Artist’s impression of the active galactic nucleus shows the supermassive black hole at the center of the accretion disk sending a narrow high-energy jet of matter into space, perpendicular to the disc in this image by Science Communication Lab in Kiel Germany, released on July 12, 2018. Courtesy DESY, Science Communication Lab

Albert Einstein’s theory of general relativity has passed another test. The result was reported today in the journal Astronomy & Astrophysics.


Researchers have watched a star race past the supermassive black hole at the heart of the Milky Way, verifying that its motion showed the effects of general relativity, as predicted by Albert Einstein.

Einstein’s 100-year-old general theory of relativity predicted that light from stars would be stretched to longer wavelengths by the extreme gravitational field of a black hole, and the star would appear redder, an effect known as gravitational redshift.

Using the European Southern Observatory’s (ESO) Very Large Telescope (VLT) in the Atacama Desert, Chile, researchers demonstrated that the theory accurately predicted the motion of a star passing through the extreme gravitational field surrounding Sagittarius A*—the supermassive (4 million times that of the Sun) black hole that is thought to reside 26,000 light-years from Earth at the center of the Milky Way.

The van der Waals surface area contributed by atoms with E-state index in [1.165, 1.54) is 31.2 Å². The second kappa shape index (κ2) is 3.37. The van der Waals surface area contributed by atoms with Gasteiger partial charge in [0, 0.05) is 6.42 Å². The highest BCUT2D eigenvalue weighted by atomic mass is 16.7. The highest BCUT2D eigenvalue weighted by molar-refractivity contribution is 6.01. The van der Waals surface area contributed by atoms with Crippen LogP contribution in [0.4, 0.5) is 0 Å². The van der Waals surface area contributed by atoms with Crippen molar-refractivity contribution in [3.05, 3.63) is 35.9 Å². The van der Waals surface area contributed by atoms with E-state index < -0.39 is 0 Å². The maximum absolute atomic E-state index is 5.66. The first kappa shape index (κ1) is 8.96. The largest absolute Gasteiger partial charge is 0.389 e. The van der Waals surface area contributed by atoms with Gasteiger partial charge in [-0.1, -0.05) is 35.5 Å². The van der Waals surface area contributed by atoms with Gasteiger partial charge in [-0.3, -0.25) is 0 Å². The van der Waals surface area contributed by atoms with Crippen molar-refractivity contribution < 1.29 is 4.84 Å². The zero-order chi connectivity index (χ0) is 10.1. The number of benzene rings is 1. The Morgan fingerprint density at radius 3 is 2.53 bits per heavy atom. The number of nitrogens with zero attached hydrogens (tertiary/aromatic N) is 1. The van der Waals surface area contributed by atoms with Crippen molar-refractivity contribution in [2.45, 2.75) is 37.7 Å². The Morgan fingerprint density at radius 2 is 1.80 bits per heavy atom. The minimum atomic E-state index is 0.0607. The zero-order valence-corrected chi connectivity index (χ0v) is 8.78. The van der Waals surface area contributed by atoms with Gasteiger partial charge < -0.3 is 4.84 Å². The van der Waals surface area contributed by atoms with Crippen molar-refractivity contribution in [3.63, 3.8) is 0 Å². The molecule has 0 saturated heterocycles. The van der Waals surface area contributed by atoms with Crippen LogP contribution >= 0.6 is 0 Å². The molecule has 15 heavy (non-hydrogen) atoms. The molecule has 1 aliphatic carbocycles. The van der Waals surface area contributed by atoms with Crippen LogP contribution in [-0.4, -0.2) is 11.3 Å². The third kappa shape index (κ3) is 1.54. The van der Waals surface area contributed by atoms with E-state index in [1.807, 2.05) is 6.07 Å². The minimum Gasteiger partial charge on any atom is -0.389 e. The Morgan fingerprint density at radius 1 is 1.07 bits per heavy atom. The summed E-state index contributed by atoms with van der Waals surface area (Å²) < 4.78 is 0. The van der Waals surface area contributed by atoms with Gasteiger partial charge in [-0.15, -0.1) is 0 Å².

“The galactic center was our laboratory to test gravity,”

– Odele Straub, an astrophysicist at the Paris Observatory and co-author of the new study, said at an ESO news conference July 26.

The star’s wavelength stretched as it sought to escape the gravitational pull of the supermassive black hole, shifting its appearance from blue to red, according to Odele Straub from the Paris Observatory.

Credit: ESO/L. Calçada/
A simulation showing the orbits of stars extremely close to the supermassive black hole at the Milky Way’s core. The star S2, which orbits every 16 years, passed very close to the black hole in May 2018, letting astronomers examine the extreme effects of relativity.

This is the first time such a deviation from the Newtonian theory of gravity has been observed in a star around a supermassive black hole, the researchers said in the statement.

S2 is one of the stars near the center of the image. Credit: ESO/MPE

Astronomers will continue to observe and study S2 and hope to soon show general relativity’s effect on a small rotation of the star’s orbit as it travels away from the supermassive black hole, the researchers said.

The results of the new research were published online in the journal Astronomy & Astrophysics.